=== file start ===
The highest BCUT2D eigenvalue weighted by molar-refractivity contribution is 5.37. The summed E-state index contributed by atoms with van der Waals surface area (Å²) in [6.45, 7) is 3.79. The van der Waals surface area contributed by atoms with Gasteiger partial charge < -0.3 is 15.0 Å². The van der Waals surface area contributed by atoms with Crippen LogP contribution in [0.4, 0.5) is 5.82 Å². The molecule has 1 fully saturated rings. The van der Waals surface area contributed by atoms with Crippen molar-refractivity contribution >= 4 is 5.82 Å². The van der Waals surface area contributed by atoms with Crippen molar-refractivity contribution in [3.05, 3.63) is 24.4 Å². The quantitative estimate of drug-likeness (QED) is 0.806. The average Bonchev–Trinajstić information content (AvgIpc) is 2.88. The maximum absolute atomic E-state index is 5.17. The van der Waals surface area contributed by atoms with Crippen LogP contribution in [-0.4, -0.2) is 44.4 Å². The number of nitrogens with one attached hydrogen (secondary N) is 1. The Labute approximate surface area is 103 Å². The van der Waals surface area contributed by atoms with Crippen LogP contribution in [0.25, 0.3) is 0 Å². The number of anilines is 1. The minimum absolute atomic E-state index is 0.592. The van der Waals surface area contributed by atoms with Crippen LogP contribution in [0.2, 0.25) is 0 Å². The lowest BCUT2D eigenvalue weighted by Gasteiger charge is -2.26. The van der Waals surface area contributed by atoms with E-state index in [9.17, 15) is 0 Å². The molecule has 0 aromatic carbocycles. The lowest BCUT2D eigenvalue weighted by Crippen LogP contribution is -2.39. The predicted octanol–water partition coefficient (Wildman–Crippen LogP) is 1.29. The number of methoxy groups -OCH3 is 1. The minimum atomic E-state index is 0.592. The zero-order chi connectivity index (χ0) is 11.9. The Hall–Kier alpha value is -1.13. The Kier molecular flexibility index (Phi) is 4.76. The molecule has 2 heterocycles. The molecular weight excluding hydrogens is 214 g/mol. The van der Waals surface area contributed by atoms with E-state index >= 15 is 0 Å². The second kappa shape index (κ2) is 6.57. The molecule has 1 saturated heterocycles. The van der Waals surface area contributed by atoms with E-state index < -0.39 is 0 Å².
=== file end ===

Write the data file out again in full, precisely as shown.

The highest BCUT2D eigenvalue weighted by molar-refractivity contribution is 5.37. The summed E-state index contributed by atoms with van der Waals surface area (Å²) in [6.45, 7) is 3.79. The van der Waals surface area contributed by atoms with Gasteiger partial charge < -0.3 is 15.0 Å². The van der Waals surface area contributed by atoms with Crippen LogP contribution in [0.4, 0.5) is 5.82 Å². The molecule has 1 fully saturated rings. The van der Waals surface area contributed by atoms with Crippen molar-refractivity contribution >= 4 is 5.82 Å². The van der Waals surface area contributed by atoms with Crippen molar-refractivity contribution in [3.05, 3.63) is 24.4 Å². The quantitative estimate of drug-likeness (QED) is 0.806. The average Bonchev–Trinajstić information content (AvgIpc) is 2.88. The maximum absolute atomic E-state index is 5.17. The van der Waals surface area contributed by atoms with Crippen LogP contribution in [-0.4, -0.2) is 44.4 Å². The number of nitrogens with one attached hydrogen (secondary N) is 1. The Labute approximate surface area is 103 Å². The van der Waals surface area contributed by atoms with Crippen LogP contribution in [0.25, 0.3) is 0 Å². The number of anilines is 1. The minimum absolute atomic E-state index is 0.592. The van der Waals surface area contributed by atoms with Crippen LogP contribution in [0.2, 0.25) is 0 Å². The lowest BCUT2D eigenvalue weighted by Gasteiger charge is -2.26. The van der Waals surface area contributed by atoms with E-state index in [9.17, 15) is 0 Å². The molecule has 0 aromatic carbocycles. The lowest BCUT2D eigenvalue weighted by Crippen LogP contribution is -2.39. The predicted octanol–water partition coefficient (Wildman–Crippen LogP) is 1.29. The number of methoxy groups -OCH3 is 1. The minimum atomic E-state index is 0.592. The zero-order chi connectivity index (χ0) is 11.9. The Hall–Kier alpha value is -1.13. The Kier molecular flexibility index (Phi) is 4.76. The molecule has 2 heterocycles. The molecular weight excluding hydrogens is 214 g/mol. The van der Waals surface area contributed by atoms with E-state index >= 15 is 0 Å². The second kappa shape index (κ2) is 6.57. The molecule has 1 saturated heterocycles. The van der Waals surface area contributed by atoms with E-state index < -0.39 is 0 Å².